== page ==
Violet

Geography case studies on Urban environments

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Hi,

I am taking IB geography and I am struggling on case studies.

I know which case studies we should do, like the names of the places and the countries. But once given a text or a reference page, I don't know how to structure a case study and use it on the actual exam.:help:

Help please!!!  (Any tips on getting high scores on Geography HL is appreciated too!!!!)

Edited by chocos

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The IB exam questions for Geo across all 3 papers are pretty straight forward, they are just worded slightly different from the syllabus. In the syllabus, when you see words like 'discuss' and 'evaluate' thats the hint of an essay question. 

I don't think you would be penalised if you don't know all of the case studies, as there is quite a lot to remember, but in each paper you're given options to select from, so you can use this to your advantage. :D I would focus on the parts I find interesting or know quite well, and know enough for at least 3 body paragraphs, remember the command terms require you to talk about both positive and negative aspects. 

Geography SL and HL are literally the same for Paper 1 and 2. I haven't started the Paper 3 extension yet, so I can't give tips on that yet, but in general you should look at the mark scheme of past papers to pinpoint what the IB wants. Not much thinking is required, and if you have a good memory and know your content well, the non-essay questions are easy marks. It's not too difficult to get into the top mark bands for the essay questions, you just need to structure it well, have concise and BALANCED arguments, with supporting evidence; having statistics are particularly useful. A good introduction and conclusion are paramount. Introduce the topic and case study at the beginning, and have an interesting final sentence at the end, something like a statement of global significance. I you somehow can't remember the info you need, you can always get by using common sense.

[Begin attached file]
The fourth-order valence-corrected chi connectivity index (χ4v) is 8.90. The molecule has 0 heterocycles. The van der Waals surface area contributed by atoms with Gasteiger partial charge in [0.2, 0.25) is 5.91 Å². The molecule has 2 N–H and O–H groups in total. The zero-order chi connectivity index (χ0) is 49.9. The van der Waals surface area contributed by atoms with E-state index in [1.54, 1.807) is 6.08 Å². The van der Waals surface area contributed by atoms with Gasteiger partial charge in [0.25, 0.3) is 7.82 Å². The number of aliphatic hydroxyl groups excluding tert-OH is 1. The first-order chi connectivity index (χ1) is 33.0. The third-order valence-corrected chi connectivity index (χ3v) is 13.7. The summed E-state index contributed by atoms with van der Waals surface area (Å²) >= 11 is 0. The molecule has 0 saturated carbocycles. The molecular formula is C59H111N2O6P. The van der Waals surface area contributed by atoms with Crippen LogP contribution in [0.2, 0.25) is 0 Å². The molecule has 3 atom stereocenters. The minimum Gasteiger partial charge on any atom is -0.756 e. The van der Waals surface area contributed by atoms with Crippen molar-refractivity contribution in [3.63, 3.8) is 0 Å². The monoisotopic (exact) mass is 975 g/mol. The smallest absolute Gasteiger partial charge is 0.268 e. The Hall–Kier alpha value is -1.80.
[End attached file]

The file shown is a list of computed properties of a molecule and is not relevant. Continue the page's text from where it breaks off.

Good luck!

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Hey!

What deftdog said is really good. Just to add, I always made the distinction between case studies and examples. Examples were just short little facts about places. E.g. Gilgarganbone (in Australia) is experience rural->urban migration. It's really just name dropping, one sentence in a paragraph and is good -- but doesn't require you to know to much about the place. Case studies go into much more depth. Exactly what you need to know depends on the actual case study, but I always tried to structure them to answer the following questions:

Where is it located?

When did the event of interest occur (is it ongoing)?

What happened? What are some interesting facts, statistics, etc. about the case study?

How does it relate to the theory? Does it support one theory, many theories, or is it an anomaly? Why is this?

Why does it support my argument?

 

In an exam, to get the highest grades you need to answer the 4th and 5th questions, with evaluation is important. In general, I think focusing on how theories and ideas interrelates is more important than reciting facts.Using diagrams are often overlooked, but are valuable for getting high marks.

 

You need case studies (rather than examples) for some things specifically stated in the syllabus and need to be able to write a whole essay on just that case study. Other areas, case studies are useful, but not required. My advice is to use theory to learn case studies or case studies to learn theory (by seeing the interrelation between the two), to save you doubling up on learning theory twice and building connections. Also try to get case studies to be useful for multiple syllabus areas. For example, I used the Newfoundland fisheries conflict to count as a conflict over a fish resource, and environmental resource and something else I can't remember.

 

Let me know if you have more queries :)

 

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